As I was walking to school earlier this week, I came across one of these gentlemen – whose conversation with me would include one of the most profound statements I’ve heard in a long time.
My acquaintance, whose name I cannot recall, started talking to me as I was walking by. He asked me a question which I couldn’t quite make out, but my reply of “Oh, yeah?” thankfully seemed to be suitable. I wasn’t too keen on holding a long conversation at the moment – I had classes to get to.
His next words, however, floored me:
“You see, everyone always sees a relationship as 50-50, but really, it’s 100-100.”
He continued on and I consented in agreement, and as quickly as the conversation started, he said goodbye and left, leaving me to continue my walk to the college.
I was dumb-founded.
People tend to see relationships as a give-take agreement: you give me what I want and need, and I’ll make sure to provide the same for you. We don’t often think of it that way, but really, that’s what we do. When your friend backs out when you need them most, you want to reciprocate the next time he needs a favor from you. If your spouse is giving you the cold shoulder, you’re not inclined to show them love and grace. Our motto, whether international or not, is often “Meet me halfway.” If you’re reaching out to me, I’ll reach out back – but don’t expect me to carry all the wait.
That is the way we – along with the rest of the world – relates to others.
And this is where my acquaintance’s wisdom is mind-blowing.
Relationships aren’t simply about giving and taking. Primarily, relationships are about serving the other individual to the best of our ability for God’s glory.
This is where we fail. How often do we form relationships primarily for what we can get out of it? All of our interactions with people – do we truly care about their needs, or are those concerns consistently secondary to our own?
As Christians, we must go another step further. We are called to live with Christ as our primary focus. This changes how we relate to everything – including how we relate to everyone around us:
“You have heard that it was said, ‘You shall love your neighbor and hate your enemy.’ But I say to you, Love your enemies and pray for those who persecute you, so that you may be sons of your Father who is in heaven. For he makes his sun rise on the evil and on the good, and sends rain on the just and on the unjust. For if you love those who love you, what reward do you have? Do not even the tax collectors do the same? And if you greet only your brothers, what more are you doing than others? Do not even the Gentiles do the same? You therefore must be perfect, as your heavenly Father is perfect.” – Matthew 5:43-48 (ESV)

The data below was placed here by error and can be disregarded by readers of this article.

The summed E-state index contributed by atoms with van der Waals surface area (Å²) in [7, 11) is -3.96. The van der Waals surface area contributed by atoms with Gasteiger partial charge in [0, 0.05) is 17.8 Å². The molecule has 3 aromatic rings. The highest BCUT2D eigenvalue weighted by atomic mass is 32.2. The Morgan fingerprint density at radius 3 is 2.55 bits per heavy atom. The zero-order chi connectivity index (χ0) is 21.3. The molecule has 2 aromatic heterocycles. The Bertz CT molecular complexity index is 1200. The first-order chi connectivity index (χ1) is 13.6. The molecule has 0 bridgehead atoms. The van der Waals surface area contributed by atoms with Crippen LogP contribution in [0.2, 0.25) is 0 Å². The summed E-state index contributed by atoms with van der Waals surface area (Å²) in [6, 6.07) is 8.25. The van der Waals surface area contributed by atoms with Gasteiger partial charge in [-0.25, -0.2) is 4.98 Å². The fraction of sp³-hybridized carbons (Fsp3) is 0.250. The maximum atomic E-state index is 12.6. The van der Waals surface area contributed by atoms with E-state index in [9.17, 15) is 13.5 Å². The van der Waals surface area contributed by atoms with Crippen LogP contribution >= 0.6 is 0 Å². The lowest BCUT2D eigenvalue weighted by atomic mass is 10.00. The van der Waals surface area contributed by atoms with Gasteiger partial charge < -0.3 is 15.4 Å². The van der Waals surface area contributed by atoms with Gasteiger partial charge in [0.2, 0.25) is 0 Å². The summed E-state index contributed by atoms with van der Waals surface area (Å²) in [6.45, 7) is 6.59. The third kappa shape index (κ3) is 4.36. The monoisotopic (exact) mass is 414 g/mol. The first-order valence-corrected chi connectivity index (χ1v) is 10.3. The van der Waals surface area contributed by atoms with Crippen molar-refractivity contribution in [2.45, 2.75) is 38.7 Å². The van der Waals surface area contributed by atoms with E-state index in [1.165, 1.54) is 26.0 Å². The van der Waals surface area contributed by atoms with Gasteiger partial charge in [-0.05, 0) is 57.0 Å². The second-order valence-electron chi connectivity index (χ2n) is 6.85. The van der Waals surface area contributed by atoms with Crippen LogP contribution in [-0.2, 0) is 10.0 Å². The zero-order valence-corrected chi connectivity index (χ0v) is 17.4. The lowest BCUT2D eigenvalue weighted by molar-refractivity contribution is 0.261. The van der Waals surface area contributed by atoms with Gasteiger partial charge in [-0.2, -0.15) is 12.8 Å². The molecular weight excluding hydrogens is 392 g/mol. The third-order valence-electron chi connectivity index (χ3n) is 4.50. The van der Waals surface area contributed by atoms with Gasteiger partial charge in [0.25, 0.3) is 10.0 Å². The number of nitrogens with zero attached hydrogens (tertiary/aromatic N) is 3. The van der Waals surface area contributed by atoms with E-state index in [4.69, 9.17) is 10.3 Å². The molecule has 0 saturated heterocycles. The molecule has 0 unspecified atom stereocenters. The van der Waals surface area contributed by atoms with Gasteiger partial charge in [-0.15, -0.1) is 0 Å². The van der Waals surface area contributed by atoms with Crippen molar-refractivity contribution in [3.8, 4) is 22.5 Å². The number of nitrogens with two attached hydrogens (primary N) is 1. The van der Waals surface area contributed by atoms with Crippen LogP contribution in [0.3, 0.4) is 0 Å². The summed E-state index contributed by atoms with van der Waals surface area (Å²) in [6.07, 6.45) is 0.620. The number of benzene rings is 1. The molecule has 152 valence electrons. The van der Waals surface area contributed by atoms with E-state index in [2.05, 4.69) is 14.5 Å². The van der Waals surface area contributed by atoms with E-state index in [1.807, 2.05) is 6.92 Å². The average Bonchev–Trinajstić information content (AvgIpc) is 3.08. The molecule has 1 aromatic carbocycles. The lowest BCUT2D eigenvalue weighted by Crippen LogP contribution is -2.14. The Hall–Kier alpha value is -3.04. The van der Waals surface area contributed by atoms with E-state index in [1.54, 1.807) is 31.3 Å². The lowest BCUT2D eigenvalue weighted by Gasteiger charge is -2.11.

When we love the difficult and continue to strive to show them kindness; when we reach out to the social outcasts despite how it may affect our social standing; when we strive to put our all in a relationship of any kind and purpose through Christ’s strength to display to them true love, mercy, and grace – this is how we can show Christ to the world.
You may have bitterness against some; give it up to God and strive to show love.
You may have been hurt by people closest to you; give it up to God and strive to show love.
You may have endured things that you just can’t forgive – give it up to God and strive to show love.
Am I undermining the situations you experienced? No. Am I telling you it will be easy? No. Am I excusing any sin on the other party’s side or saying to simply be naïve?
What I am say is to trust God with your hurt and obey Him in your future. We are called to love even when it’s difficult – but the One who has called us to this knows the frustration, hurt, and pain. When we hated Him, Christ loved us still with a love so vast that He would even die for the whole world who cursed Him.
If the Lord of the universe would love us to that extent, is it too much for Him to ask us to follow in His steps – to live out our faith, trust, and dependency on Him by loving the difficult?